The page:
The Competitive Carriers Association (CCA) has joined the chorus of concern as to the possibility that some wireless carriers falsely reported information about their coverage areas to the FCC, therefore violating mapping rules pertaining to the Mobility Fund Phase ll reverse auction, as reported by Wireless Estimator.
CCA Sr. V.P. Tim Donovan testified during a House Communications and Technology hearing yesterday that more reliable data is necessary to determine where broadband coverage exists, and the endeavor has near-unanimous support from Congress and has been a constant theme of the Energy and Commerce subcommittee.
“Here again the Act sets policies to address mapping woes, including providing $7.5 million to the Department of Commerce National Telecommunications and Information Administration to coordinate broadband mapping across the government and separately directing the FCC to complete a rulemaking standardizing mobile coverage data for the purposes of the Universal Service program (USF) or any other similar program,” Donovan said in his opening remarks.
He’s convinced that there need to be additional focus on creating reliable maps for purposes of allocating USF allotments.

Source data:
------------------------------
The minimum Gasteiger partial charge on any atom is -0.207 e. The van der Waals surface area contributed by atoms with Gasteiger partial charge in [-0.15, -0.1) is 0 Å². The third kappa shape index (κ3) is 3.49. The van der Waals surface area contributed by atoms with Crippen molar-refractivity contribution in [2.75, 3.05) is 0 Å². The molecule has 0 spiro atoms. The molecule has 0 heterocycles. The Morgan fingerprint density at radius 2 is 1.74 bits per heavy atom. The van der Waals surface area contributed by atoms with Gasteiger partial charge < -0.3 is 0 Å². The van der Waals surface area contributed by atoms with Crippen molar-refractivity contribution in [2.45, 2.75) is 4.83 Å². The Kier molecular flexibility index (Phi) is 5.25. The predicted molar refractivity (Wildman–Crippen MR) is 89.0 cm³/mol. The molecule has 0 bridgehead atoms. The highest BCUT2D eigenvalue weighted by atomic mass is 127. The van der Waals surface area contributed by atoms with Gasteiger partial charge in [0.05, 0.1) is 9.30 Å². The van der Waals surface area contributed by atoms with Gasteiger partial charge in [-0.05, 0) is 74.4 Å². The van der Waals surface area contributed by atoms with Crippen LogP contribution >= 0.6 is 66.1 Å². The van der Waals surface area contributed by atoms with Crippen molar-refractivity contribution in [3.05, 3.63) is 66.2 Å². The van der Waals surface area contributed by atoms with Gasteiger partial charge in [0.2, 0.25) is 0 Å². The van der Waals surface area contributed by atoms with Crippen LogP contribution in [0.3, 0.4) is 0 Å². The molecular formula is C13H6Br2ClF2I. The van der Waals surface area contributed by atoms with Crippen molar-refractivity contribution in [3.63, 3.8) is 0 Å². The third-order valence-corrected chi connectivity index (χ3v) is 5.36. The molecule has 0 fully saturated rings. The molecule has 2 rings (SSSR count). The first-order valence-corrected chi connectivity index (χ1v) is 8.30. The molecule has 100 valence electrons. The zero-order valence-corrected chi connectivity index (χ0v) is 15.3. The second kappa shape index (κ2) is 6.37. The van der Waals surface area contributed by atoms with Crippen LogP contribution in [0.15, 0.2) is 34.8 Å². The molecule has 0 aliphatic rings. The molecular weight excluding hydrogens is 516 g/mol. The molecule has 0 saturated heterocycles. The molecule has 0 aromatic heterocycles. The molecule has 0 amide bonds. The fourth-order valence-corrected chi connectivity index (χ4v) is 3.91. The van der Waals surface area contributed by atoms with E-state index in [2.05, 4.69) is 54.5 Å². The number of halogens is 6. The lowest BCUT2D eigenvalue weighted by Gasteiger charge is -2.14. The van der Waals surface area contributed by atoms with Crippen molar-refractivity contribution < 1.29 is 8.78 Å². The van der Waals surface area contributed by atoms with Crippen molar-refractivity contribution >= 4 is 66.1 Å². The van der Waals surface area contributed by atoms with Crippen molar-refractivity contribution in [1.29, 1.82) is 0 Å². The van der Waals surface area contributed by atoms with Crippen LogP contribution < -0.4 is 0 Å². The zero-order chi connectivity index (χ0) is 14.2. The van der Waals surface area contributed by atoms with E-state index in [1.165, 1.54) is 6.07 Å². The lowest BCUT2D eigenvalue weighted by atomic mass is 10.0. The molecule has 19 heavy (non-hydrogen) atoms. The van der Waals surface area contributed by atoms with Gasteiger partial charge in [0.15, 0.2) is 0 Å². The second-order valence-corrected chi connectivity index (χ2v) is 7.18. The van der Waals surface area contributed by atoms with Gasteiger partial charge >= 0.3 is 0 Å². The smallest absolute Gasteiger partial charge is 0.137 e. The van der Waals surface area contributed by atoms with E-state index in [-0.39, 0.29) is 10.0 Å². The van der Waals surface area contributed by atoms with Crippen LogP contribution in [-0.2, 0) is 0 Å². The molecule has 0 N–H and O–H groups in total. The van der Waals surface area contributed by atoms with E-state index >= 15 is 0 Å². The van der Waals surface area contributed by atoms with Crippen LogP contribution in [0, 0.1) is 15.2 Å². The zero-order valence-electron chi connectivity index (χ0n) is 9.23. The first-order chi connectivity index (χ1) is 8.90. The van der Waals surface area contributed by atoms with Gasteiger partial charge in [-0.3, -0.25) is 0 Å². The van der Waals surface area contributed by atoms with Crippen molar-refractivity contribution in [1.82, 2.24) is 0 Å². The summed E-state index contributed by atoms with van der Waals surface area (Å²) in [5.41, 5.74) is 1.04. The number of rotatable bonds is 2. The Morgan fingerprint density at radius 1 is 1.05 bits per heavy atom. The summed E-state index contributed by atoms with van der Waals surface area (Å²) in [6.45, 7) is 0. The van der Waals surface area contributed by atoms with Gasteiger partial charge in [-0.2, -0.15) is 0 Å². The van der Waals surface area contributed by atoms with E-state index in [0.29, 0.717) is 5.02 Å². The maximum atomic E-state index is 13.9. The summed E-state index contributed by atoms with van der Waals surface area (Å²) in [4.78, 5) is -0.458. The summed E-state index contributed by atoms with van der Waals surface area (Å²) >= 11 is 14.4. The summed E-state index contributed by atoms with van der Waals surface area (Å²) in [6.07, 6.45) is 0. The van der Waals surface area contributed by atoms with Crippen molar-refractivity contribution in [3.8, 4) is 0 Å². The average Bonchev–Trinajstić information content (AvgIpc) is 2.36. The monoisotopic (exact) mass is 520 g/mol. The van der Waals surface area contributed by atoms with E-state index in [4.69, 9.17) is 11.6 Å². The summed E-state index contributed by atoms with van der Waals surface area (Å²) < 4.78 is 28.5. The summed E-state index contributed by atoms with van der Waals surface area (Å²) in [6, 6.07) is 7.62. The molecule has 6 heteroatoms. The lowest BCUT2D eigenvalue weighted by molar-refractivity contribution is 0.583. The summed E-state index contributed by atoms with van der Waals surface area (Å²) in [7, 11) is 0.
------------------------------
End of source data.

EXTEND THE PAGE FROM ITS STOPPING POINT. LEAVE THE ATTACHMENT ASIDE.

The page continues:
“The FCC’s Mobility Fund II program will allocate $4.53 billion in support to preserve and expand mobile broadband in rural areas over the next ten years. The FCC recently closed the collection window for carriers to submit challenges to collected data. A preliminary review by the FCC of over 20 million speed tests has increased concerns that the data submitted to create the map was fatally flawed, and the FCC has launched an investigation.”
“Congress must stay engaged as the current investigation moves forward and ensure that the parameters for determining eligible areas produce reliable data. CCA and our members will continue to work with Congress, the FCC, and other stakeholders to improve the data used to guide funding decisions before the great opportunity of MF II passes by,” said Donovan.
Bipartisan lawmakers are praising the FCC’s decision to investigate possibly fraudulent coverage maps.
The licensed service area of CCA’s nearly 100 carrier members covers 95 percent of the nation. T-Mobile and Sprint are members with representation on CCA’s Board of Directors.
AT&T and Verizon cannot be members since they exceed CCA’s subscriber cap of 80 million. Verizon has been targeted by rural carriers for providing inaccurate coverage data to the FCC.